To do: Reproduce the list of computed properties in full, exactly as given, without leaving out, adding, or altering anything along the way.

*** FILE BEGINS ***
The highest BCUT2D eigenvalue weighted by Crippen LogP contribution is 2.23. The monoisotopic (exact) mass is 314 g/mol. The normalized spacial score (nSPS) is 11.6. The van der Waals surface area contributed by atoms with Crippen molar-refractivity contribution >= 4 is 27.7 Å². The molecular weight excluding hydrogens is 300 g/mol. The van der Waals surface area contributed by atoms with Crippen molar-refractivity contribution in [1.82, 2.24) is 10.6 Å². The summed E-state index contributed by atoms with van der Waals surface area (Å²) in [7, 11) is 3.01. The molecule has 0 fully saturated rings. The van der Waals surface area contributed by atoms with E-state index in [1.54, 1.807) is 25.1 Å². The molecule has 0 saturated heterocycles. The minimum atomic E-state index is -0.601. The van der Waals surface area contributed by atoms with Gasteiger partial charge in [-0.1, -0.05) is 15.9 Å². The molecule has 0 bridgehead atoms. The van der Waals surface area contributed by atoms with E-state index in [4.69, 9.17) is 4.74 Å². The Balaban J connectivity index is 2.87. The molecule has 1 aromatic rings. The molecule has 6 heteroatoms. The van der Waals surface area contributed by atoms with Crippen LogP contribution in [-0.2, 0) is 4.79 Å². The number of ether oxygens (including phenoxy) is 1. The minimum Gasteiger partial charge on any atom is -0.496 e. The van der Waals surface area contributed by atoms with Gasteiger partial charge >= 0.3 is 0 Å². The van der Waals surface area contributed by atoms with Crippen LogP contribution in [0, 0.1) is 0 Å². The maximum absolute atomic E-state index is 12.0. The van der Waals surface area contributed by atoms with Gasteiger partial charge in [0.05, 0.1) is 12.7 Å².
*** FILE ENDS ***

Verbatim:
The highest BCUT2D eigenvalue weighted by Crippen LogP contribution is 2.23. The monoisotopic (exact) mass is 314 g/mol. The normalized spacial score (nSPS) is 11.6. The van der Waals surface area contributed by atoms with Crippen molar-refractivity contribution >= 4 is 27.7 Å². The molecular weight excluding hydrogens is 300 g/mol. The van der Waals surface area contributed by atoms with Crippen molar-refractivity contribution in [1.82, 2.24) is 10.6 Å². The summed E-state index contributed by atoms with van der Waals surface area (Å²) in [7, 11) is 3.01. The molecule has 0 fully saturated rings. The van der Waals surface area contributed by atoms with E-state index in [1.54, 1.807) is 25.1 Å². The molecule has 0 saturated heterocycles. The minimum atomic E-state index is -0.601. The van der Waals surface area contributed by atoms with Gasteiger partial charge in [-0.1, -0.05) is 15.9 Å². The molecule has 0 bridgehead atoms. The van der Waals surface area contributed by atoms with E-state index in [4.69, 9.17) is 4.74 Å². The Balaban J connectivity index is 2.87. The molecule has 1 aromatic rings. The molecule has 6 heteroatoms. The van der Waals surface area contributed by atoms with Crippen LogP contribution in [-0.2, 0) is 4.79 Å². The number of ether oxygens (including phenoxy) is 1. The minimum Gasteiger partial charge on any atom is -0.496 e. The van der Waals surface area contributed by atoms with Gasteiger partial charge >= 0.3 is 0 Å². The van der Waals surface area contributed by atoms with Crippen LogP contribution in [0, 0.1) is 0 Å². The maximum absolute atomic E-state index is 12.0. The van der Waals surface area contributed by atoms with Gasteiger partial charge in [0.05, 0.1) is 12.7 Å².